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LA's Baseball Story Isn't Just The Dodgers (It's Also The Aztecas, The 1st Wrigley Field And More)

Group portrait of the Aztecas, a girl's baseball team based in Pacoima, with their manager in the 1930s. (Courtesy the Los Angeles Public Library)
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When you think of baseball in Los Angeles, you think of the Dodgers. And although the boys in blue are the town's current heavy hitters, there is much more to the story of America's pastime in the City of Angels.

Baseball in Southern California goes way back before the Dodgers even arrived here from Brooklyn.

For those who are curious about Los Angeles's hidden baseball history, the whole story is told in a new photo exhibit at the Los Angeles Public Library. The wall of pictures in the Central Branch goes back to the turn of the twentieth century and highlights several eras in the city's saga with the sport.

No Crying in Baseball

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The cult classic film A League of Their Owntells a fictionalized version of the real women who played baseball in the All-American Girls Professional Baseball League in the 1940s and '50s.

But before those women hit the field, L.A. already had female teams stepping up to the plate and paving the way.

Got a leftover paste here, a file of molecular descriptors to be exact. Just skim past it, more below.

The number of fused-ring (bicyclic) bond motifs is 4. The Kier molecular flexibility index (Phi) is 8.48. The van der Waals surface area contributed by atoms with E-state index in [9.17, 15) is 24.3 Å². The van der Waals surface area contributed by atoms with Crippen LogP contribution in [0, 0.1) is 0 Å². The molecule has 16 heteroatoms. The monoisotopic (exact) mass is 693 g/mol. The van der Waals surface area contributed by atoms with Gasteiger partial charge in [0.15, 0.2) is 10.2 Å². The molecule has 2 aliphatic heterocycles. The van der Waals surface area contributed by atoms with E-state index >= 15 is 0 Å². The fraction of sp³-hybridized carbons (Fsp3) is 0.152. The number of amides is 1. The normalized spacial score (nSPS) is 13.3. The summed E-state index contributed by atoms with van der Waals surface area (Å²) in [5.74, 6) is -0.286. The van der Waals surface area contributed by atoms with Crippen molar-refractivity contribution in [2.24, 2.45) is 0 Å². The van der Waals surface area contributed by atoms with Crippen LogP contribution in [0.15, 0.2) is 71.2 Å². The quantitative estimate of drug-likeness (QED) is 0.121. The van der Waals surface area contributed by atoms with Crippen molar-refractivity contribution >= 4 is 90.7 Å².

"They were called 'bloomer girls,' that was sort of a thing back at the turn of the century," said David Davis, the curator of the library's exhibit. "Some historians in baseball would say that these women were the precursors to what we had in the '40s."

Bloomer girls enjoying a game of baseball in Echo Park playground in Los Angeles. (Courtesy the Los Angeles Public Library)

The women's uniforms were restrictive and left a lot to be desired, Davis said, but their games were exciting and showcased the early popularity of the sport.

The library's collection also features a rare photo of "The Aztecas," an all-women team from Pacoima that played ball to crowds of community fans in the 1930s.

The women were playing at a time when people of color weren't welcome in all of L.A.'s parks, Davis explained, but they didn't let that stop them.

The Original Wrigley Field

Back when Chicago's ballpark was still called Cubs Park, L.A. had its own Wrigley Field.

Chewing gum magnate William Wrigley owned the Cubs and the team's spring training camp was on Catalina Island -- which Wrigley also owned.

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In addition to the off-coast field, Wrigley built and opened a stadium in South Los Angeles in 1925, giving it his namesake. The iconic Chicago ballpark didn't take its owner's name until 1927.

The West Coast Wrigley Field was also home to the L.A. Angels (not to be confused with today's "Los Angeles" Angels of Anaheim), a minor league team in the old Pacific Coast League (PCL).

The PCL was a gateway to the majors for many players, Davis said, and the skill level in the league was seen as just a notch below the pros.

In Southern California, the PCL even had a major-league-level rivalry: the L.A. Angels and the Hollywood Stars.

"In PCL lore, there's a story about the biggest brawl between two teams and it was between the Hollywood Stars and the L.A. Angels," Davis said. "A lot of ejections from that game."